Coinbase Secures Registered VASP from Dutch Central Bank

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Nasdaq-listed digital currency trading giant Coinbase Global Inc has announced its official registration as a Virtual Asset Service Provider (VASP) with the Dutch Central Bank (De Nederlandsche Bank — DNB).

The exchange is currently listed in the DNB’s register as a crypto service provider and will ply its trade in compliance with all the country’s relevant laws. According to the trading platform, the license will enable it to offer its full suite of crypto products that will make it serve both its retail and institutional clients in the country. 

The exchange said it welcomes functional regulations and it’s happy to operate in the Netherlands as it can build products through well-guided innovations.

“As part of Coinbase’s ambition to be the world’s most trusted and secure crypto platform, we have taken strides to work collaboratively with government, policymakers, and regulators to shape the future in a responsible way. Coinbase prides itself on being a compliance-led business. The Netherlands is a critical international market for crypto, and I am really excited for Coinbase to bring the potential of the crypto economy to the market here,” said Nana Murugesan, Vice President, International, and Business Development at Coinbase.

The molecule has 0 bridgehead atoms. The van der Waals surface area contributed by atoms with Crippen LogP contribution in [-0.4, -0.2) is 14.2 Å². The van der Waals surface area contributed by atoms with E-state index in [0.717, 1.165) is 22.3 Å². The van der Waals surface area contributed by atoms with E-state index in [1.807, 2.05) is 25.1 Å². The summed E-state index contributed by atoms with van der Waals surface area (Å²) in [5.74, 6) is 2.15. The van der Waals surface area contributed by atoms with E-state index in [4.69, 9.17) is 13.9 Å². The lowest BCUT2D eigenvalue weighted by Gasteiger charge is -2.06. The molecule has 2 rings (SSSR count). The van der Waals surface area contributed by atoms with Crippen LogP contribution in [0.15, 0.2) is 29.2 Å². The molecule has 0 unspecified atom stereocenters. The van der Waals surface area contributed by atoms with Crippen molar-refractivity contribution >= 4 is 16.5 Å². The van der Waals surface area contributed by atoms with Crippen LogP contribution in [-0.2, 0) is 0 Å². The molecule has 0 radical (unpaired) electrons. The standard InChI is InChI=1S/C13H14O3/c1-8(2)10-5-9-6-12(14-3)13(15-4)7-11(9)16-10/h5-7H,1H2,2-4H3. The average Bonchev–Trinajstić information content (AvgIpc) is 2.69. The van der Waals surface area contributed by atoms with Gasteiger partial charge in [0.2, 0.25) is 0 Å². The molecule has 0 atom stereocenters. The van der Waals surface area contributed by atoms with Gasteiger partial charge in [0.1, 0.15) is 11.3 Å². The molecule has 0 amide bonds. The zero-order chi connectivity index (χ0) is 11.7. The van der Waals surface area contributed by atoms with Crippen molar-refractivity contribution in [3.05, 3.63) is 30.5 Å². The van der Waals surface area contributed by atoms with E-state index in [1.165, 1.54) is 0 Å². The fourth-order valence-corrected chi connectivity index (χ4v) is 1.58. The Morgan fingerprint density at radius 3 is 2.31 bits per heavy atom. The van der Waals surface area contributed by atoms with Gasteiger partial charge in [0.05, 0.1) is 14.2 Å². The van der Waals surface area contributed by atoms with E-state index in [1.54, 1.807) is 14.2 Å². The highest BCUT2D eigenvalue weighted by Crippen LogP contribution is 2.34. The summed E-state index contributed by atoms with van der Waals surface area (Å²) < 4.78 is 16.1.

Besides being one of the oldest and the few publicly listed crypto trading outfits around, Coinbase Exchange is setting the pace in terms of aggressive entry into new markets, particularly in Europe. 

Back in July, the digital currency trading platform secured the license to operate in Italy from the  Organismo Agenti e Mediatori (OAM). While the license grants access to entire countries in the European Union, Coinbase has shown it prefers a more customized local regulation embrace. 

The move from Coinbase to explore the Italian market is also similar to those from competitors like Binance exchange and Crypto.com. However, while Coinbase has secured the license from the DNB, Binance’s application is still under consideration after the firm was fined €3.3 million back in July for operating in the country without prior registration.

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